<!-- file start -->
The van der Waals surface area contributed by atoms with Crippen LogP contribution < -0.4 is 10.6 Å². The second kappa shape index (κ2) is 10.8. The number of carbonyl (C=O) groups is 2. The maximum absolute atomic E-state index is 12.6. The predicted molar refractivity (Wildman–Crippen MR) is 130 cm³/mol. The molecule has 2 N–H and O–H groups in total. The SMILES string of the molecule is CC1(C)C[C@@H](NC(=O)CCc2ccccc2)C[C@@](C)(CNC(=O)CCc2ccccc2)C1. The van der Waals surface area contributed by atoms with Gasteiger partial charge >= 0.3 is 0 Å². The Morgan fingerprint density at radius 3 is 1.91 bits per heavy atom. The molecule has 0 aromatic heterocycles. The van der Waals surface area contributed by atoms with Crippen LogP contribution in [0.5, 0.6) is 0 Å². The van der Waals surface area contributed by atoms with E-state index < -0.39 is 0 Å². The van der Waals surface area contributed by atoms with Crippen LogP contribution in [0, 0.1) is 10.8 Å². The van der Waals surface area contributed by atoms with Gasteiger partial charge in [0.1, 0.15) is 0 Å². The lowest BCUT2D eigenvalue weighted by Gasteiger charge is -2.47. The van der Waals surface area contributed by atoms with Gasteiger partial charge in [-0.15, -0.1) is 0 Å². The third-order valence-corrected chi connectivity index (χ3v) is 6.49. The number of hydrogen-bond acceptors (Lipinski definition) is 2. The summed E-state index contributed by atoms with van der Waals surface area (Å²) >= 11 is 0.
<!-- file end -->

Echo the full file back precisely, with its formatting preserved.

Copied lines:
The van der Waals surface area contributed by atoms with Crippen LogP contribution < -0.4 is 10.6 Å². The second kappa shape index (κ2) is 10.8. The number of carbonyl (C=O) groups is 2. The maximum absolute atomic E-state index is 12.6. The predicted molar refractivity (Wildman–Crippen MR) is 130 cm³/mol. The molecule has 2 N–H and O–H groups in total. The SMILES string of the molecule is CC1(C)C[C@@H](NC(=O)CCc2ccccc2)C[C@@](C)(CNC(=O)CCc2ccccc2)C1. The van der Waals surface area contributed by atoms with Gasteiger partial charge >= 0.3 is 0 Å². The Morgan fingerprint density at radius 3 is 1.91 bits per heavy atom. The molecule has 0 aromatic heterocycles. The van der Waals surface area contributed by atoms with Crippen LogP contribution in [0.5, 0.6) is 0 Å². The van der Waals surface area contributed by atoms with E-state index < -0.39 is 0 Å². The van der Waals surface area contributed by atoms with Crippen LogP contribution in [0, 0.1) is 10.8 Å². The van der Waals surface area contributed by atoms with Gasteiger partial charge in [0.1, 0.15) is 0 Å². The lowest BCUT2D eigenvalue weighted by Gasteiger charge is -2.47. The van der Waals surface area contributed by atoms with Gasteiger partial charge in [-0.15, -0.1) is 0 Å². The third-order valence-corrected chi connectivity index (χ3v) is 6.49. The number of hydrogen-bond acceptors (Lipinski definition) is 2. The summed E-state index contributed by atoms with van der Waals surface area (Å²) >= 11 is 0.